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Offshore oil rig accidents result in significant fatalities

Between the years of 2003 and 2010, 128 individuals died in offshore oil and gas operation incidents. This figure divides into an average of 16 deaths during each of the included years. All but one of the fatalities occurred in the Gulf of Mexico, the body of water that New Orleans residents enjoy using for its beaches and water sports. The fatality rate for workers in this incredibly dangerous industry is around seven times higher than the fatality rate of workers in other industries and the work presents individuals with serious dangers that do not exist in other fields of employment.

Many of the oil rig and gas extraction deaths included in these figures occurred because of accidents in transportation; both vessel and helicopter accidents contributed to deaths for workers in this industry. Other deaths result from explosions on rigs such as the Deepwater Horizon explosion in 2010, exposure of workers to equipment or machinery on the rigs, or exposure of workers to dangerous or hazardous substances.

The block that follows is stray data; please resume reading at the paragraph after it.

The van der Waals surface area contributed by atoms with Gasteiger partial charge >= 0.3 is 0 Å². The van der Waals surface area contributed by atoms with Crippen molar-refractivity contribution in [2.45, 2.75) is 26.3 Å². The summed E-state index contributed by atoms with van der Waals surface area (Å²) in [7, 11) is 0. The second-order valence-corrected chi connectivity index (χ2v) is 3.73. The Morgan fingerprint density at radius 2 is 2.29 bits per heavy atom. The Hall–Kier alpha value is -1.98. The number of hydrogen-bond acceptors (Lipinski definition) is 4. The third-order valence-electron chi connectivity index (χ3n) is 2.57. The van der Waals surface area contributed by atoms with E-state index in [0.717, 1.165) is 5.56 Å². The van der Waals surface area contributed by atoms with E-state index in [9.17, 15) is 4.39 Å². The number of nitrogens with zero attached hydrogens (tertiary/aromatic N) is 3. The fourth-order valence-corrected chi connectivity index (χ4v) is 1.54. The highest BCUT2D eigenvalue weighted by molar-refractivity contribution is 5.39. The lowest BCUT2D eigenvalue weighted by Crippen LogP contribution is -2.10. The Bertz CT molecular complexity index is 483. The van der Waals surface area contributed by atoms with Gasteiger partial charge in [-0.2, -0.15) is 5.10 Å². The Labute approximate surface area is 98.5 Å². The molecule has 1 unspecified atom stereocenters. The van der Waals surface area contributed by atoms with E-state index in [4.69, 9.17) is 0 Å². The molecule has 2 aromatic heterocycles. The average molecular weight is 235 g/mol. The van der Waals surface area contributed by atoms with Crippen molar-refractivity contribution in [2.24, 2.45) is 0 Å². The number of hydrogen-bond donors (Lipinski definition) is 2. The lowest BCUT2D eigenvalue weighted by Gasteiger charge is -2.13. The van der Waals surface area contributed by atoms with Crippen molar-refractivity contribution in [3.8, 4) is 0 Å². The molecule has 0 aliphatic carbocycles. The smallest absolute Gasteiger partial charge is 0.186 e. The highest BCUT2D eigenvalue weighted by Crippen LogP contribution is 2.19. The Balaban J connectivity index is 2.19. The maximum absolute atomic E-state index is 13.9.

When incidents occur on rigs and sea-bound vessels it can be next to impossible for individuals to receive the medical care they need to survive their injuries. It is therefore the responsibility of the entities that employ men and women in these dangerous fields of labor to train them property and provide them with the tools they need to perform their work without unnecessary risks.

However, as demonstrated by the information shared in this post, accidents occur too frequently on ships, rigs, and other water-bound platforms. When maritime and water-based incidents claim lives and cause losses, victims may have rights to seek compensation for what was taken from them and may choose to utilize the services of personal injury attorneys to guide their claims.

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